Excerpts from Jim Conrad's
from the June 14, 2015 Newsletter issued from Río Lagartos, on the north-central coast of Yucatán, MÉXICO
On very thin soil atop limestone in the transition zone between savanna and mangrove nowadays there's a scrubby, super-spiny, feathery-leafed, small tree that even at a distance looks like it could be nothing other than an acacia. Usually its branches mingle with those of similarly gnarly, similarly spiny neighboring trees, but one individual about belly high grew in a savanna/cow-pasture producing the amazingly wide, flat-topped form shown below:
Up close it's the big, white, broad-based spines that get your attention, as you can see at the top of this page. In that photo, something else to notice is that the flowers are orangish-yellow and that they occur in unusually small, spherical heads. The twice-compound leaves also are strikingly small. Below, you can see how small the heads are in a picture with my finger in the background for scale:
Its one of the "ant acacias," an acacia that does what it can to make ants feel at home, probably so ants will rush out and bite anything thinking about nibbling the leaves. A close-up of a leaf with numerous pinnae and four dimpled, nectar-producing glands on its petiole, with an ant supping at the lowest gland, is shown below:
Another shot closer up showing an intently feeding ant and sharp stipular spines at a petiole base appears below:
Last season's brown, dried-up legume husks remain on the tree, tightly curled into such unkempt-looking clusters that you wonder why the tree keeps them, shown below:
The tree's well armored, splotchy trunk is shown below:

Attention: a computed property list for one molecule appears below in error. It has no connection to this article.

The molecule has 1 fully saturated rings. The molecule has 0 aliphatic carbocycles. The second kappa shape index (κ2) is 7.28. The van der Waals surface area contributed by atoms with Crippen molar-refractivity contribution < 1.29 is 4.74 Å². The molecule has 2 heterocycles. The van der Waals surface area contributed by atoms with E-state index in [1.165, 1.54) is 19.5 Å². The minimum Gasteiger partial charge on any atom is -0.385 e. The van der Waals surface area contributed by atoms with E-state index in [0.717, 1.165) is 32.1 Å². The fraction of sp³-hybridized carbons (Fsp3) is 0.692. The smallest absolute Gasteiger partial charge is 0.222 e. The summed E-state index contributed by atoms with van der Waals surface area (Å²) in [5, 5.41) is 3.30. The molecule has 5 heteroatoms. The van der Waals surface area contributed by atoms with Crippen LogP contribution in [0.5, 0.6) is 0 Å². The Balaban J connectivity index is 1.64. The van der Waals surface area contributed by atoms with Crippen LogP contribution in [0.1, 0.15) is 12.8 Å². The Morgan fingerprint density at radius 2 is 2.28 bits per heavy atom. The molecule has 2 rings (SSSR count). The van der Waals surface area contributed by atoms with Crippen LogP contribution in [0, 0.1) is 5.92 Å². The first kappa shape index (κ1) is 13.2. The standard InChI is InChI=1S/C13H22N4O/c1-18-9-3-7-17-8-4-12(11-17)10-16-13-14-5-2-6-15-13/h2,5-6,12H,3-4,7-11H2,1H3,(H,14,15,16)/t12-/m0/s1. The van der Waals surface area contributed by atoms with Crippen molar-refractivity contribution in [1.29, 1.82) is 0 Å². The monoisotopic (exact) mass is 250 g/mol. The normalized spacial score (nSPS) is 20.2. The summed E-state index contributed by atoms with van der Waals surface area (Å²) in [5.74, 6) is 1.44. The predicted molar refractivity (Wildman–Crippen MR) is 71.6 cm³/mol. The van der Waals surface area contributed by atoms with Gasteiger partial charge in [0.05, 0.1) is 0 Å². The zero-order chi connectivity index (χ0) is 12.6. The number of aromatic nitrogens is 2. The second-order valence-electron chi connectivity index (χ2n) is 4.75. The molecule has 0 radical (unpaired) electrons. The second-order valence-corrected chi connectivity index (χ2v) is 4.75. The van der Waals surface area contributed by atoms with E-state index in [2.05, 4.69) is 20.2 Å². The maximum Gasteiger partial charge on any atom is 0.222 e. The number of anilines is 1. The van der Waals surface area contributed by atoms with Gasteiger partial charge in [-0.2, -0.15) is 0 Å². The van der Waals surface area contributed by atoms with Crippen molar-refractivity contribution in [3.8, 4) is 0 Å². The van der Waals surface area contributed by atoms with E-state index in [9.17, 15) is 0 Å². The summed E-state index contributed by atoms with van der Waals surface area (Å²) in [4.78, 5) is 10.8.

So many acacia species exist -- ten taxa listed for the Yucatan Peninsula -- that identifying them can be tricky. Luckily I know an Acacia expert in Germany, Dr. Wolf-Achim Roland, who seems happy to look at acacia pictures, so I just sent our pictures off to him.
Of course it's dangerous to identify things just from pictures, but Dr. Wolf figures we probably have ACACIA GLOBULIFERA, which he calls Vachellia globulifera, because he's one of those who believe in splitting up the noble, old, huge and well-known genus Acacia into hard-to-remember genera like Vachellia. I continue to use Acacia because I think the genus is so well established that it deserves to stay together, no matter what the genes say, and many experts believe the same. You can read all about the big "Acacia Name Change Debate" here.
Anyway, Acacia/Vachellia globulifera sometimes is known as the Globular Acacia, and it occurs from southern Mexico to Honduras.
Acacias are members of the Legume Family, and as such possess mycorrhiza on their roots that fix atmospheric nitrogen so that other living things can use it. Bees were buzzing the flowers as I photographed, and the soil in that area was so thin atop the limestone that all plants provided a great service just by being there, holding what little soil there was in place, photosynthesizing and producing cool shade instead of yielding their spots to naked, lifeless, hot rock.